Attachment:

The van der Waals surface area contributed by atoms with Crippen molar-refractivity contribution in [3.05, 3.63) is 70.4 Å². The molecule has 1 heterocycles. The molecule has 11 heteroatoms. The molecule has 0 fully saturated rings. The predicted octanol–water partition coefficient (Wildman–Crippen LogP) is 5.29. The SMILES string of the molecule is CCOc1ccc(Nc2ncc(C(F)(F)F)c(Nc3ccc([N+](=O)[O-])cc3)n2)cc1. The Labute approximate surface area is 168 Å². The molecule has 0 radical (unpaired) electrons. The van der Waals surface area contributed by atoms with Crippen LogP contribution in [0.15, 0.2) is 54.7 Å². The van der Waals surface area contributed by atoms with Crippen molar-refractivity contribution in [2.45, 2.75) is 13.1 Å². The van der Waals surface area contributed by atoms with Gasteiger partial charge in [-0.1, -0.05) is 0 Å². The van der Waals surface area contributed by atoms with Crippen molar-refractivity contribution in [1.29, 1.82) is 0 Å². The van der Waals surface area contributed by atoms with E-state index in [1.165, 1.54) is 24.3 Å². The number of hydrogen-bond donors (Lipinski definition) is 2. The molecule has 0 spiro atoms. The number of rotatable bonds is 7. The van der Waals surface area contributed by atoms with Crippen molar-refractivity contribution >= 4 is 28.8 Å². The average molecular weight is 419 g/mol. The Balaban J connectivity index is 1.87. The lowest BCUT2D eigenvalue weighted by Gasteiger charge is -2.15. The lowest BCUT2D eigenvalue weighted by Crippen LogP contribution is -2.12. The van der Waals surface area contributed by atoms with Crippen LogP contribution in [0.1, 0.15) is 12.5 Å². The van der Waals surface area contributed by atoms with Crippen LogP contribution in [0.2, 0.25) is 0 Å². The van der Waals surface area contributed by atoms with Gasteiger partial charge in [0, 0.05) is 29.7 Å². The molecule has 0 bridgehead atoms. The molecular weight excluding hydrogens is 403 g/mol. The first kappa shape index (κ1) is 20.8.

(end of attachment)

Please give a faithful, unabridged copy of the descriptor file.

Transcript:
The van der Waals surface area contributed by atoms with Crippen molar-refractivity contribution in [3.05, 3.63) is 70.4 Å². The molecule has 1 heterocycles. The molecule has 11 heteroatoms. The molecule has 0 fully saturated rings. The predicted octanol–water partition coefficient (Wildman–Crippen LogP) is 5.29. The SMILES string of the molecule is CCOc1ccc(Nc2ncc(C(F)(F)F)c(Nc3ccc([N+](=O)[O-])cc3)n2)cc1. The Labute approximate surface area is 168 Å². The molecule has 0 radical (unpaired) electrons. The van der Waals surface area contributed by atoms with Crippen LogP contribution in [0.15, 0.2) is 54.7 Å². The van der Waals surface area contributed by atoms with Crippen molar-refractivity contribution in [2.45, 2.75) is 13.1 Å². The van der Waals surface area contributed by atoms with Gasteiger partial charge in [-0.1, -0.05) is 0 Å². The van der Waals surface area contributed by atoms with Crippen molar-refractivity contribution in [1.29, 1.82) is 0 Å². The van der Waals surface area contributed by atoms with E-state index in [1.165, 1.54) is 24.3 Å². The number of hydrogen-bond donors (Lipinski definition) is 2. The molecule has 0 spiro atoms. The number of rotatable bonds is 7. The van der Waals surface area contributed by atoms with Crippen molar-refractivity contribution >= 4 is 28.8 Å². The average molecular weight is 419 g/mol. The Balaban J connectivity index is 1.87. The lowest BCUT2D eigenvalue weighted by Gasteiger charge is -2.15. The lowest BCUT2D eigenvalue weighted by Crippen LogP contribution is -2.12. The van der Waals surface area contributed by atoms with Crippen LogP contribution in [0.1, 0.15) is 12.5 Å². The van der Waals surface area contributed by atoms with Crippen LogP contribution in [0.2, 0.25) is 0 Å². The van der Waals surface area contributed by atoms with Gasteiger partial charge in [0, 0.05) is 29.7 Å². The molecule has 0 bridgehead atoms. The molecular weight excluding hydrogens is 403 g/mol. The first kappa shape index (κ1) is 20.8.